Just over a year ago Google+ launched to much hype that it would replace Facebook and change how we interact online. It didn't replace Facebook. The 'Hangout' feature did change how we talked to groups of friends, family or colleagues online though.
Suddenly we were able to see everyone on our screens but, the conversations largely remained the same. There was still chitchat about our daily lives, and now you could also see who was falling asleep in those weekly conference calls.
For a group of fair dinkum Australians what they talk about online will change. Adjusting their webcams so that they look just right will still be important but, they'll find themselves looking into Prime Minister Julia Gillard's face instead of their mum's.
It's not often that you find yourself in conversation with a head of state, let alone battling through technical difficulties in a Google Hangout with one. Saturday will be an Australian first as Gillard takes questions from the public online about the direction of her government.
This event is possible through a partnership between Google, Deakin University, Fairfax Media and OurSay. It's the lesser known organisation, OurSay, that makes this Hangout different to when Barack Obama or other world leaders have taken to online forums.
OurSay is a technology start up focused on disrupting the political status quo by connecting citizens with decision makers. Using a question and voting model, three of the top questions as powered by this platform will be the ones put forward to Gillard. It sounds easy enough until OurSay gives you six more votes than what you would normally get for a total of seven; adding a whole new layer to the complexity of crowdsourcing public opinion.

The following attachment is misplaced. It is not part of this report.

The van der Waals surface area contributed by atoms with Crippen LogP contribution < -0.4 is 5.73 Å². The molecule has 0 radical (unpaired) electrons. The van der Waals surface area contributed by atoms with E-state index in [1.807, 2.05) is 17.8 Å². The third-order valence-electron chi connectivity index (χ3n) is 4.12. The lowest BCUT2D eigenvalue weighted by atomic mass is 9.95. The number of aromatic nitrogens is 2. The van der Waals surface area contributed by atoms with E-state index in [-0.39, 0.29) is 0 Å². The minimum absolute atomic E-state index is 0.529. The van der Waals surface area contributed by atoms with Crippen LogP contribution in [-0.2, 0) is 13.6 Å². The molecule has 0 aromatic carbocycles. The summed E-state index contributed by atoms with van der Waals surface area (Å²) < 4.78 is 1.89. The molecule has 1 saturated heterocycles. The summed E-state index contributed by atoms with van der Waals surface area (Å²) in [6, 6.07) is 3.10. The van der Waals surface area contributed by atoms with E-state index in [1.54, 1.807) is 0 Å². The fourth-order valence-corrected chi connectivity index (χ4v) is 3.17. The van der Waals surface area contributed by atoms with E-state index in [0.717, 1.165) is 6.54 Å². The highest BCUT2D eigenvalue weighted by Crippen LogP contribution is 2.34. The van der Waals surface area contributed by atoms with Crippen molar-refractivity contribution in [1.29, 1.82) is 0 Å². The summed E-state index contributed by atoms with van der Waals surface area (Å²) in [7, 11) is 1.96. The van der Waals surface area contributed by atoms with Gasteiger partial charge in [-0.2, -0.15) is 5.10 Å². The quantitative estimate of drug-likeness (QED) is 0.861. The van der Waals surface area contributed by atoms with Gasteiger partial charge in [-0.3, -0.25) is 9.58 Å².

Over 6,000 users have shown that democracy is not a spectator sport since OurSay started taking questions for Gillard. With widespread usage comes critics who have labelled the platform as everything from being a front for leftist groups to a playground for conservatives. Eyal Halamish, OurSay's CEO, sees the platform as a way for anyone to "gather people around the questions they want answered."
A tougher criticism to respond to is whether this will be any different to traditional town halls. Politicians and their answers pandering to the polls remain the same despite the medium they are being communicated through.
The diversity displayed in over 1,300 questions has been a testament to the platforms ability to give a voice to issues not generally heard from anywhere on the political spectrum. Here are some of my favourites:
- Rebecca on when and what the Prime Minister will do to end the childcare crisis for educators and parents,
- Lily on when will the Prime Minister disallow the introduction of an Australian Lingerie Football League,
- Darren on why Australia can continue to ignore global standards when it comes to protecting indigenous human rights and,
- Ehon on how Australia will tackle the stigmatisation of mental health that is further permeated through our health services.
With questions as broad as this, how will Gillard still be able to play the party line this Saturday?
Disclaimer: Linh Do is a non-executive director and co-founder at OurSay.
Follow Linh Do on Twitter: www.twitter.com/lmdo